People often misunderstand my work but I see that as the very first step to start the conversation about some of the serious issues in my work such as what it means to be American, embracing and including diversity etc. To be honest there’s no right or wrong way to see art but there is an opportunity to talk about my story and the way I see it and I welcome that challenge. The conceptual underline of the work is important but I do not wish my work to be didactic or linear. I want the meaning of the work to come organically. Then, humor helps. I jokingly say that but it is so true; If I ever tell my own 14-year-old son what to do and he would be less interested in talking to me. Humor eases the conversation and I borrow that a lot.

I notice from your bio that you have primarily shown your work in the United States. Do you have plans to show this work in South Korea at all, and if so, how different do you think the reception would be there as opposed to what it has been here?

I am waiting to see opportunity to show my work again in Korea, when I am ready. I have shown my work in my earlier career there in 2006 and 2011. It was very interesting to see how people responded. My work seemed a bit too familiar to them. People expect my work should be more Westernized visually because I have been living in USA for a long time. My work talks about similarity and differences of two cultures in visual flux and similarity got caught too soon. When I used American folk art such as Hex sign and Pennsylvania Dutch, they thought they are looking at mandarin duck and Korean traditional color schemes. I was using acrylic paint on Hanji paper but they thought I was a Korean traditional painter. Sure, I said I accept the challenge of misunderstanding but I find myself explaining about my work too much and I realized that I wasn’t ready. Of course, my work has to be true to myself and I do not wish to make work thinking about audience in mind all the time, so I decided to focus on my career where I currently live first. It is one of my goals to show my work to many different places.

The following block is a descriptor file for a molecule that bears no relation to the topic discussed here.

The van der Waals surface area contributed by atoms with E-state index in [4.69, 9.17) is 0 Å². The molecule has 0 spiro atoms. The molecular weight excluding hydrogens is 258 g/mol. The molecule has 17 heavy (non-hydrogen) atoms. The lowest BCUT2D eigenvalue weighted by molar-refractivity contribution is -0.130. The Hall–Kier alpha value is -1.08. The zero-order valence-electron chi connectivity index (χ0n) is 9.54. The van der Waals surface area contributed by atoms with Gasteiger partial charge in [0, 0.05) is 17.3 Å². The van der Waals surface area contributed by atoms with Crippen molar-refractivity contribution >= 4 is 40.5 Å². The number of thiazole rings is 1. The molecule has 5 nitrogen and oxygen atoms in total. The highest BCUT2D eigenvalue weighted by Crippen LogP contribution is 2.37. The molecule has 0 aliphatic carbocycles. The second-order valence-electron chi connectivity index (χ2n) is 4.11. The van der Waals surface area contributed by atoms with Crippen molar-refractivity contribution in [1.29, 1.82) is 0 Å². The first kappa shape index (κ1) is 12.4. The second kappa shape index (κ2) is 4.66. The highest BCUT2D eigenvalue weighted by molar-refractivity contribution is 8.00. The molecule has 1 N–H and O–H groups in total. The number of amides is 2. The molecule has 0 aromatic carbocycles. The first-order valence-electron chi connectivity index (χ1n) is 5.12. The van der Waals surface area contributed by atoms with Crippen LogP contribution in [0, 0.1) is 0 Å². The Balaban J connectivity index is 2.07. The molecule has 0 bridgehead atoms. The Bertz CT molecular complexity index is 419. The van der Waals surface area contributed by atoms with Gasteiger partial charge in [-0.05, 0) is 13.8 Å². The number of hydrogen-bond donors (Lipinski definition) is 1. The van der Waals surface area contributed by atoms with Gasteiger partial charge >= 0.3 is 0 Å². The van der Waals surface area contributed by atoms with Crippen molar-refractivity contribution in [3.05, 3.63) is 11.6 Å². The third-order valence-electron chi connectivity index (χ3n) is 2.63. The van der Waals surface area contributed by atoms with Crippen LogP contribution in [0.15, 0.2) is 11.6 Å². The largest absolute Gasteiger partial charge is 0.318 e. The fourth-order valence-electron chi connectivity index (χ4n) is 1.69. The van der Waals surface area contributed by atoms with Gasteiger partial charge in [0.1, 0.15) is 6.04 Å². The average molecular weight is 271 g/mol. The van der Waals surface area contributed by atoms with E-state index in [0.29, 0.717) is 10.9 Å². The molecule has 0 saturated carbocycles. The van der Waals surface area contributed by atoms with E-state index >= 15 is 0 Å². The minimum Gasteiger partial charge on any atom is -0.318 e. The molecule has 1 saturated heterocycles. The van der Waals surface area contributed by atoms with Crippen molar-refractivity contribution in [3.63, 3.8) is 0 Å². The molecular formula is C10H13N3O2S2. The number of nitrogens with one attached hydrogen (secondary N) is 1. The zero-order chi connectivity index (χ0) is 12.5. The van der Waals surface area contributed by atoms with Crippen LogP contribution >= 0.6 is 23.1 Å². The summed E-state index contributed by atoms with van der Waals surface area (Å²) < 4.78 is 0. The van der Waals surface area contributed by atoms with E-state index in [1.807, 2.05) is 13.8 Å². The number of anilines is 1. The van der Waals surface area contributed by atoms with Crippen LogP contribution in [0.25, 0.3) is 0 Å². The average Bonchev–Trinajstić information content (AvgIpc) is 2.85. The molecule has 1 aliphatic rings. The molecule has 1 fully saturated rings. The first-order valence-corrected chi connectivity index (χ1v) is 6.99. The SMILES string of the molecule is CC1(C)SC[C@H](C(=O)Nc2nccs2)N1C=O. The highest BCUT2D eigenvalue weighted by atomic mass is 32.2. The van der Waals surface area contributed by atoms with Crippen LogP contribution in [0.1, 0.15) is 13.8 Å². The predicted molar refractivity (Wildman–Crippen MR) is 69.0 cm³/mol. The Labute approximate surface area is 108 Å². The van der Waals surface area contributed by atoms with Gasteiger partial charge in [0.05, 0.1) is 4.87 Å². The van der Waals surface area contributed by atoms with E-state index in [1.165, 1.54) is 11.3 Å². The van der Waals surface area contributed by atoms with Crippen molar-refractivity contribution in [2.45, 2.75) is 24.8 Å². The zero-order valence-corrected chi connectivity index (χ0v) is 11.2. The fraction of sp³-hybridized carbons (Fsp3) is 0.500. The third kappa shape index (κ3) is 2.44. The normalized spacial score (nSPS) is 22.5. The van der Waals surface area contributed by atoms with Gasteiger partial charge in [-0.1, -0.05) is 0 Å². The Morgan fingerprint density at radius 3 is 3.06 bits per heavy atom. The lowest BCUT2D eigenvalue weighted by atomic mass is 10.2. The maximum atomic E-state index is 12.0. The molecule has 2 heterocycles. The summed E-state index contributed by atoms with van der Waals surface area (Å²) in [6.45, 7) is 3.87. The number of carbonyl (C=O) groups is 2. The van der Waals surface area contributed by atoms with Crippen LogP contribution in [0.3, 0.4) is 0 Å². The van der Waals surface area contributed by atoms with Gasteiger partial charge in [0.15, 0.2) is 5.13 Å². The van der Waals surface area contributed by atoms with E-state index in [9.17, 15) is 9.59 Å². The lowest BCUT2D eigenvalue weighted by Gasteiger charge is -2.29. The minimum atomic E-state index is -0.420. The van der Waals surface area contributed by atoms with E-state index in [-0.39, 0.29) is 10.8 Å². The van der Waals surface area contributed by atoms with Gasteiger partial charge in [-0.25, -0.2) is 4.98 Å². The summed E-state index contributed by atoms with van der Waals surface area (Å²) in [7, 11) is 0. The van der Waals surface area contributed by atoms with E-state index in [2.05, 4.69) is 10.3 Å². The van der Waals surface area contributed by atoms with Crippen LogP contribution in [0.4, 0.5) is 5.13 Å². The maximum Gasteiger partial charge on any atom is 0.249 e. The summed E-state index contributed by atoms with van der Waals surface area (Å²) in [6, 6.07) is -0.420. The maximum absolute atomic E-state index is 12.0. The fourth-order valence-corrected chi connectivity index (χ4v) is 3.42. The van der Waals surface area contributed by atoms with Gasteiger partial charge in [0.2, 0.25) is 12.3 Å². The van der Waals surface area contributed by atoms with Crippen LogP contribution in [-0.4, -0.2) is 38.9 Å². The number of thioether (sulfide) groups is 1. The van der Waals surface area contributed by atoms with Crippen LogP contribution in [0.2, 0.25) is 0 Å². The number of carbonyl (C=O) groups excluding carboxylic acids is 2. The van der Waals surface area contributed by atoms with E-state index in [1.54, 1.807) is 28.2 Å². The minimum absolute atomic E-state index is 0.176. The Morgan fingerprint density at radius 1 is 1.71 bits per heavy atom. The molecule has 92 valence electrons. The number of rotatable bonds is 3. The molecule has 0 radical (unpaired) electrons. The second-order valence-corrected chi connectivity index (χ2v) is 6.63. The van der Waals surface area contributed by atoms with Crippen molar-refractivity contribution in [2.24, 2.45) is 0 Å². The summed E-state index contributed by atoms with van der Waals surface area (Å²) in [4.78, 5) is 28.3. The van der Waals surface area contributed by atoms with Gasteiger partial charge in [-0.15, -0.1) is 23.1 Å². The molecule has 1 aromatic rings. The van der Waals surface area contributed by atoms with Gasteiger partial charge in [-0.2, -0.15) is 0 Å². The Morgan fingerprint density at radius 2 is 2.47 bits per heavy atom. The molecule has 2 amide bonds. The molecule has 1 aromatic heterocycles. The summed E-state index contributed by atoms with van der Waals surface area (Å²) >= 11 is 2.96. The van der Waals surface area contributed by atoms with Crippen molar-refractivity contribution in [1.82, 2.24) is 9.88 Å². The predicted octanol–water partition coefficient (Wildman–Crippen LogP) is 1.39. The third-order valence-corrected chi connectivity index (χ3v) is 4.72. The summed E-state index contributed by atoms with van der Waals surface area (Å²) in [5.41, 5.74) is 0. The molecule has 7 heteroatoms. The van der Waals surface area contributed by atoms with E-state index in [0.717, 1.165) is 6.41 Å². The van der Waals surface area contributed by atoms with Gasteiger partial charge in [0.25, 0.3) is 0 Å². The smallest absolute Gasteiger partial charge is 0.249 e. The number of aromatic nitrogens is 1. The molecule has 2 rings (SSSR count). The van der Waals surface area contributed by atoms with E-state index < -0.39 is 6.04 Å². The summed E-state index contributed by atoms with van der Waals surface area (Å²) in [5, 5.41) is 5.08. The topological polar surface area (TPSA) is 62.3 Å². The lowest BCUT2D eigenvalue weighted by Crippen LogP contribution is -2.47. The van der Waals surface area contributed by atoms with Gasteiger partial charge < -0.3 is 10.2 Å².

“Yellowave (Stranger Yellow),” 2021

I don’t usually ask questions about personal experiences in these interviews, but I think it might be really relevant in this case. You were born in South Korea and went to college there, but made your way to the University of Iowa for your MFA. Could you explain how you came to study in Iowa, and what your initial responses to American life were like?

I arrived in Baltimore and attended MICA’s Post Bacc program at first to enter the country. I did that because I wanted to paint instead of taking ESL program only. Then, I reapplied graduate school again to get more scholarships to be independent from my parents. I came here as a young adult(age 26) and I needed to be financially freer. As a foreign student it is impossible to be that way if you go to art institute or private school in the bigger art cities like New York or LA. I went to U of Iowa with the big scholarship and teaching assistantship opportunity as a first-year grad student which was exceptional(that was part of the negotiation). I love art program in State University. You don’t need to break bank or get so much student loan or have to work under the table in my case. Plus, through three-year program my English has improved a lot. I now am all for supporting students in State University because I understand what it means to be working students. I am against elitism in art community and believe we make art for everyone. I am currently working as a teacher at State University as well. I find it so meaningful and fulfilling working at State University.

“Yellowave (Blue),” 2021